BC FORUM News - From The Advocate, Winter 2018
Pharmacare for everyone
It’s time for decisive action
From page 7
THIS SPRING, the federal government’s Advisory Council on the Implementation of National Pharmacare will deliver its report.
Everything hangs in the balance.
• Dr. Eric Hoskins, who chairs the council, is on record as saying that Canadians spend too much on prescription drugs. He compared the current situation to “paying $60 for a cup of coffee at Tim Horton’s.”
• On the other hand, federal finance minister Bill Morneau – who has ties to the stunningly inefficient private for-profit health bene-fits industry – has stated that a national pharmacare program should just “fill the gaps.”
If Hoskins’ council decides to recommend the second option, we will be no closer to securing the enormous health, social and financial benefits that would flow to all Canadians through a comprehensive national prescription drug program.
A diverse coalition of 80 organizations representing health care providers, workers, seniors, patients and academics – including BC FORUM – says pharmacare must be a seamless extension of the existing universal health care system in Canada.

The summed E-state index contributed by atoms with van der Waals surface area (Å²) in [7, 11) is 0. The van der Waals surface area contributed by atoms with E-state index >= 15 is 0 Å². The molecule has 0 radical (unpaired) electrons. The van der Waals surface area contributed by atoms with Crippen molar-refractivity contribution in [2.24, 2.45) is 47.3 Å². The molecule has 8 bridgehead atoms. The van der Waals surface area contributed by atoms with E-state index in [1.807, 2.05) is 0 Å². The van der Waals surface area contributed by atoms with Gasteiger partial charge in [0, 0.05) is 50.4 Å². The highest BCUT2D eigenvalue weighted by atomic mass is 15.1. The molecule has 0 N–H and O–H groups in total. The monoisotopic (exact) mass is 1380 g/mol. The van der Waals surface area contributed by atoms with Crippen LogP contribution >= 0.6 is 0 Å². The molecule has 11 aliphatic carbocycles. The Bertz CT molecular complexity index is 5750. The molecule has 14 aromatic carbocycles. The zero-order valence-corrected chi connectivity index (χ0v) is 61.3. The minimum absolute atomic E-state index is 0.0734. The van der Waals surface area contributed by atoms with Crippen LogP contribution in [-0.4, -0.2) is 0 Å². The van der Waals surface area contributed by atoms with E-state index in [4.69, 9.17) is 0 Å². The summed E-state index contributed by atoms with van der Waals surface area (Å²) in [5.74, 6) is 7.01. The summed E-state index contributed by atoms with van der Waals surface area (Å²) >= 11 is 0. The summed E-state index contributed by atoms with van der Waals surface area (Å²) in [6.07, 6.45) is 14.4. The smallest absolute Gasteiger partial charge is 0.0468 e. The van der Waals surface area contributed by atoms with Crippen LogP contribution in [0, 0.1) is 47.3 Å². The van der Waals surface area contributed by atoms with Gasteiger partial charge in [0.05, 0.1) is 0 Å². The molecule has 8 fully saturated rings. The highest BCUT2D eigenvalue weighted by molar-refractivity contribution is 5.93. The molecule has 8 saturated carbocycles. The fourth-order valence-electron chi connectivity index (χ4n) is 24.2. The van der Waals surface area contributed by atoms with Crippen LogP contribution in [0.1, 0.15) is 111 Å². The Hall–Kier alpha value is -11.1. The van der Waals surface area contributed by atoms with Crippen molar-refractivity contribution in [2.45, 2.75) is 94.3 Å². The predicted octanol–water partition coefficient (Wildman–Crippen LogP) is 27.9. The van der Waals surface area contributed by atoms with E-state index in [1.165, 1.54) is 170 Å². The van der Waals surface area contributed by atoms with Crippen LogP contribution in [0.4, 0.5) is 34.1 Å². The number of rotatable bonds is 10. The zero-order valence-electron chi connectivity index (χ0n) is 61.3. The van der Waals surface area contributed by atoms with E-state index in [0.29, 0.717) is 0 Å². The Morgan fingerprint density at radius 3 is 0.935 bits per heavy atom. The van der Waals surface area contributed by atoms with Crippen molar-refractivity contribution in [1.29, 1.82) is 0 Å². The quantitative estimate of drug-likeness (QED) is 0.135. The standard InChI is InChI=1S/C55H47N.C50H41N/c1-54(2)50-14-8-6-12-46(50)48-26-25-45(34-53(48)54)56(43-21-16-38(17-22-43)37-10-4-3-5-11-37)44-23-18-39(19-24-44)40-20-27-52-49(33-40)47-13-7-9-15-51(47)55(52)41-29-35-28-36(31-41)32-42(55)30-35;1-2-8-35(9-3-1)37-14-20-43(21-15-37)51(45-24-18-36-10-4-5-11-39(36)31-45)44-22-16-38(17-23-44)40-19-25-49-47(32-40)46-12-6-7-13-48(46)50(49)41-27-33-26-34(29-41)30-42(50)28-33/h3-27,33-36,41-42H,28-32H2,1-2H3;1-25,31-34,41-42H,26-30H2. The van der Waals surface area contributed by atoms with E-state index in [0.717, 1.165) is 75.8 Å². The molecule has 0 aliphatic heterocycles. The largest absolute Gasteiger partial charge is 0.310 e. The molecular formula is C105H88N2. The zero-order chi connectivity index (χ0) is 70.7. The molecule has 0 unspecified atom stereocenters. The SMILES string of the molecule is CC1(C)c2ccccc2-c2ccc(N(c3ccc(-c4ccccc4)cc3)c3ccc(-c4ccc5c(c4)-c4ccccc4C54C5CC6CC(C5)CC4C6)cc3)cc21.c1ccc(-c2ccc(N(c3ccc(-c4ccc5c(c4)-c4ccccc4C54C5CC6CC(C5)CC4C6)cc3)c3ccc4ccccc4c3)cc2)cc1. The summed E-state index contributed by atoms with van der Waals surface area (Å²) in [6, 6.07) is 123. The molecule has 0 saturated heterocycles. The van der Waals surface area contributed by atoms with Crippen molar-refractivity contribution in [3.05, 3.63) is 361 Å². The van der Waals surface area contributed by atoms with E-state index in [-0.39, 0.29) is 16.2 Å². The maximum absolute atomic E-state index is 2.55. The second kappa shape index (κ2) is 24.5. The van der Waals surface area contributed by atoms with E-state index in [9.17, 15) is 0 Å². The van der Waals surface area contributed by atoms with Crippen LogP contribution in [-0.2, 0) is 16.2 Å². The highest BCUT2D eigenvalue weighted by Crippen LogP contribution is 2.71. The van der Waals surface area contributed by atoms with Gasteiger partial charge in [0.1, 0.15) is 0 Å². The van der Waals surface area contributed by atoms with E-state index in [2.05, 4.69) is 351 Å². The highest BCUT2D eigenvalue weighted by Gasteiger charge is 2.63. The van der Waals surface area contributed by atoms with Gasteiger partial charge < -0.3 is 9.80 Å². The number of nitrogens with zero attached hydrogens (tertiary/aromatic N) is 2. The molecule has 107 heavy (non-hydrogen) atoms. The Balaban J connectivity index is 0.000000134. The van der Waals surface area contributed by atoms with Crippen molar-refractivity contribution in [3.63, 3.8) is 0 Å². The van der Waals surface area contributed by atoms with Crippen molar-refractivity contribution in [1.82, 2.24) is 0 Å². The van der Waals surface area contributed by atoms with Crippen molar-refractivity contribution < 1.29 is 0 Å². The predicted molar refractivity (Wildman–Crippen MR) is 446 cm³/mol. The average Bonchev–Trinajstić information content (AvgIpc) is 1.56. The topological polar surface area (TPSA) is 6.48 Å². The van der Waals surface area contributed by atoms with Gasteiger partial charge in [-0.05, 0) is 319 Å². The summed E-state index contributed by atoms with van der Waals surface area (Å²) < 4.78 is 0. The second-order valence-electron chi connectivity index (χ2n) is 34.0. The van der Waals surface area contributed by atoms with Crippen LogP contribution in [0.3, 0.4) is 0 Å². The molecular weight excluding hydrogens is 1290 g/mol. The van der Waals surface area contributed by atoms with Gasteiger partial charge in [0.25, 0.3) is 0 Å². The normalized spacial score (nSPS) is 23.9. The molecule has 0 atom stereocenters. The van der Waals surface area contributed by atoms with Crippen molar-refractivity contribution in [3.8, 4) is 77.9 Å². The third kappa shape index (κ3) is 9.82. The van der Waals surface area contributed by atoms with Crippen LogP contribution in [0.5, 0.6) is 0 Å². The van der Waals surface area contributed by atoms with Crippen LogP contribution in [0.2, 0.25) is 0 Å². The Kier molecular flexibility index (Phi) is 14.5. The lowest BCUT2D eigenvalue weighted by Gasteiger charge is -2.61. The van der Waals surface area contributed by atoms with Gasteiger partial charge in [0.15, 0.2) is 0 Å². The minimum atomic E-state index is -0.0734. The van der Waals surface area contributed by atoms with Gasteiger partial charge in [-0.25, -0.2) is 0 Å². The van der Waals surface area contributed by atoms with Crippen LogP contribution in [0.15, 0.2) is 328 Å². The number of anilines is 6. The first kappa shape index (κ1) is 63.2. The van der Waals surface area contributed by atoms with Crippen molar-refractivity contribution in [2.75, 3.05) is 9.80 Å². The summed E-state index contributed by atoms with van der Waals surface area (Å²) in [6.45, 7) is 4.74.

The coalition says pharmacare should be governed by five principles:
• Universal coverage for all residents of Canada on equal terms and conditions.
• A single-payer, publicly administered and delivered program that is integrated with Medicare, directly accountable to the public it serves, and leverages single-payer procurement to maximize purchasing power for the entire Canadian population.
• Access to covered medications without financial barriers or other impediments.
• Comprehensive coverage for as many medications as judged safe and effective by scientific evidence and based on the best value for money.• Portable, continuous and consistent coverage for residents who move within Canada.
In addition to these five principles, the coalition says the federal government must offer the leadership that’s needed to finally achieve national pharmacare.
This must include substantial funding commitments, sufficient to induce provincial and territorial governments to opt-in to the national program, says the coalition.